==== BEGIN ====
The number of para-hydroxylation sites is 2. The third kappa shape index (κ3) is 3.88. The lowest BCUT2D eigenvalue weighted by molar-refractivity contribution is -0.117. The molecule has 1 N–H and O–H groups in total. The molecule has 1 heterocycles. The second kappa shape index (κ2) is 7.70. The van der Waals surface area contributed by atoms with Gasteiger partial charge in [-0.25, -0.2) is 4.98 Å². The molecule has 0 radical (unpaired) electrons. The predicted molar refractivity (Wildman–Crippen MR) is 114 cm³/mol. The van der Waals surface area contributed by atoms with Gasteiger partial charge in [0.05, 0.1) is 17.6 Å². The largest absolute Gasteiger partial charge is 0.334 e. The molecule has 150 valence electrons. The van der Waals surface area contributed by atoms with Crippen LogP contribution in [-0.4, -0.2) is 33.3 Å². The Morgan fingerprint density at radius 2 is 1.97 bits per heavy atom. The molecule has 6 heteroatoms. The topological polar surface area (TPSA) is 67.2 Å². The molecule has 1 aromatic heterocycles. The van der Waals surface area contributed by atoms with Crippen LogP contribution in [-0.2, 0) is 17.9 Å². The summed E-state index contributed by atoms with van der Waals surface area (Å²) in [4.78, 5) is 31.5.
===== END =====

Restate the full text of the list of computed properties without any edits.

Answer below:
The number of para-hydroxylation sites is 2. The third kappa shape index (κ3) is 3.88. The lowest BCUT2D eigenvalue weighted by molar-refractivity contribution is -0.117. The molecule has 1 N–H and O–H groups in total. The molecule has 1 heterocycles. The second kappa shape index (κ2) is 7.70. The van der Waals surface area contributed by atoms with Gasteiger partial charge in [-0.25, -0.2) is 4.98 Å². The molecule has 0 radical (unpaired) electrons. The predicted molar refractivity (Wildman–Crippen MR) is 114 cm³/mol. The van der Waals surface area contributed by atoms with Gasteiger partial charge in [0.05, 0.1) is 17.6 Å². The largest absolute Gasteiger partial charge is 0.334 e. The molecule has 150 valence electrons. The van der Waals surface area contributed by atoms with Crippen LogP contribution in [-0.4, -0.2) is 33.3 Å². The Morgan fingerprint density at radius 2 is 1.97 bits per heavy atom. The molecule has 6 heteroatoms. The topological polar surface area (TPSA) is 67.2 Å². The molecule has 1 aromatic heterocycles. The van der Waals surface area contributed by atoms with Crippen LogP contribution in [-0.2, 0) is 17.9 Å². The summed E-state index contributed by atoms with van der Waals surface area (Å²) in [4.78, 5) is 31.5.